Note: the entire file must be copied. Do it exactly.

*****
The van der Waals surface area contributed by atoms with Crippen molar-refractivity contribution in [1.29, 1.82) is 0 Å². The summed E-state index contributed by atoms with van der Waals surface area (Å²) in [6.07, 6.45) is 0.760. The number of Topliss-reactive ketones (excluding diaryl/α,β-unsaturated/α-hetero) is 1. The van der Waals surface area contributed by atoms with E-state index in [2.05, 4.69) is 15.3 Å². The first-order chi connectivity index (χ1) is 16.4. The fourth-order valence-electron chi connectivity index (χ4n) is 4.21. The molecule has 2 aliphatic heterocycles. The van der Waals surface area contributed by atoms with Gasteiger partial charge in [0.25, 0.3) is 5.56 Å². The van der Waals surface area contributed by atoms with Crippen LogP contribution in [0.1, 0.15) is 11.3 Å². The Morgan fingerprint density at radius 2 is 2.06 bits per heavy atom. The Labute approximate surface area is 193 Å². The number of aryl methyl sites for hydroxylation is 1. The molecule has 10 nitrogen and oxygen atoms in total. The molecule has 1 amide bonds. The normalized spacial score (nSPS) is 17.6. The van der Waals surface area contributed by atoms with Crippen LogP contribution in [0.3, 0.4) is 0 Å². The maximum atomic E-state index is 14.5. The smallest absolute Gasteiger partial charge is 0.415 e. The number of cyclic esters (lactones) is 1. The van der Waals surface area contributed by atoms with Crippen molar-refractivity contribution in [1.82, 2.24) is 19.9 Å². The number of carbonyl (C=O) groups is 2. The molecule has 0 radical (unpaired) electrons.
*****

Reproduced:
The van der Waals surface area contributed by atoms with Crippen molar-refractivity contribution in [1.29, 1.82) is 0 Å². The summed E-state index contributed by atoms with van der Waals surface area (Å²) in [6.07, 6.45) is 0.760. The number of Topliss-reactive ketones (excluding diaryl/α,β-unsaturated/α-hetero) is 1. The van der Waals surface area contributed by atoms with E-state index in [2.05, 4.69) is 15.3 Å². The first-order chi connectivity index (χ1) is 16.4. The fourth-order valence-electron chi connectivity index (χ4n) is 4.21. The molecule has 2 aliphatic heterocycles. The van der Waals surface area contributed by atoms with Gasteiger partial charge in [0.25, 0.3) is 5.56 Å². The van der Waals surface area contributed by atoms with Crippen LogP contribution in [0.1, 0.15) is 11.3 Å². The Morgan fingerprint density at radius 2 is 2.06 bits per heavy atom. The Labute approximate surface area is 193 Å². The number of aryl methyl sites for hydroxylation is 1. The molecule has 10 nitrogen and oxygen atoms in total. The molecule has 1 amide bonds. The normalized spacial score (nSPS) is 17.6. The van der Waals surface area contributed by atoms with Crippen LogP contribution in [0.3, 0.4) is 0 Å². The maximum atomic E-state index is 14.5. The smallest absolute Gasteiger partial charge is 0.415 e. The number of cyclic esters (lactones) is 1. The van der Waals surface area contributed by atoms with Crippen molar-refractivity contribution in [1.82, 2.24) is 19.9 Å². The number of carbonyl (C=O) groups is 2. The molecule has 0 radical (unpaired) electrons.